By now, the first news of the story was appearing on radio and television news bulletins, and reporters rushed to the Hilton from all over the city. Police hastily cordoned off the shooting area. Few at the scene knew that the president himself had been hit, and their knowledge of what had happened was not improved when David Prosperi, a deputy White House press secretary, informed them that Reagan was unhurt and safely back at the White House.

But there were those at the Hilton who had actually seen what had happened.

Three of the eyewitnesses were from Davenport, Iowa. They were in Washington to lobby for federal programs which the Reagan administration would like to cut. They were Mayor Charles Wright, city administrator Robert Mulready and assistant city administrator Michael Kadlecik. The three men were at the scene by chance. One of their meetings had been canceled, and when they came back to the Hilton they were told the president was there.

"Let's go see the president," Mulready said.

Kadlecik was standing next to the man who had fired the gun. He had been waiting outside for 20 minutes and he never noticed the suspected assailant until he was captured. A man standing between Kadlecik and the assailant called out to the president. Reagan turned and at that moment the assailant stepped forward. Kadlecik noticed his arm come up with a gun and the shots rings out. Immediately, the suspect as buried by Secret Service agents, and Kadlecik ran for cover behind a potted plant.

Mark Atwood, a 28-year-old lawyer for the Civl Aeronautics Board, was standing in front of the lower-level hotel entrance when the shooting occurred. sHe saw the president stop and wave to the crowd. Then he heard "popping sounds" and saw the Secret Service agents jumping on a man who was holding a handgun.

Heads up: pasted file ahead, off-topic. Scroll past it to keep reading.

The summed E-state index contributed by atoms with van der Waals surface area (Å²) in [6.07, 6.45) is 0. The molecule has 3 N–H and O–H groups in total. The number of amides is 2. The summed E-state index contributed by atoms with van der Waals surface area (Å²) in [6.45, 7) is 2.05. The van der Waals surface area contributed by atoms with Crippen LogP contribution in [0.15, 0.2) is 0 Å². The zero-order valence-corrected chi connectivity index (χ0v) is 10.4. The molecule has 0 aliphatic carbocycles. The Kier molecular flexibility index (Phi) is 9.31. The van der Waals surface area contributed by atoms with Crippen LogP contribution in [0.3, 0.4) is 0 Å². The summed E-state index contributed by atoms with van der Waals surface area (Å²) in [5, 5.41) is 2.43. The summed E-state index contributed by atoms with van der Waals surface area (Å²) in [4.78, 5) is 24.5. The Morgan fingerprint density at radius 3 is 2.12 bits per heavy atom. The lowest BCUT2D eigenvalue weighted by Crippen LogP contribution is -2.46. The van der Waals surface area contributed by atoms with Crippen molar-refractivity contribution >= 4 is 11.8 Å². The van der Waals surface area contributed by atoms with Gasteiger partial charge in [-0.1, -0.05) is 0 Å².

"They kept wrestling with the man on the ground," Atwood said. "The policemen were screaming for everybody to get out of the way."

Bit by bit, the reporters at the scene began to piece together what had happened from eyewitness accounts such as these. But it was 45 minutes before they learned the most crucial information, which was that Reagan was not back at the White House at all but was at George Washington University Hospital with a bullet in his lung.

This information at first came from Kent Jarrel, a Channel 9 reporter who was among the first at the shooting scene.

Everyone present had a nearly identical description of the suspect as a "white, blond male," and one said he was wearing a raincoat, a blue shirt and dark trousers. No one knew who he was. Several minutes after reporters at the scene learned that Reagan had been shot, they also heard that the suspected assailant had been identified as John W. Hinckley Jr. of Evergreen, Colo., and that the Secret Service agent who had shoved Reagan into the car was Jerry Parr, chief of the presidential protection detail.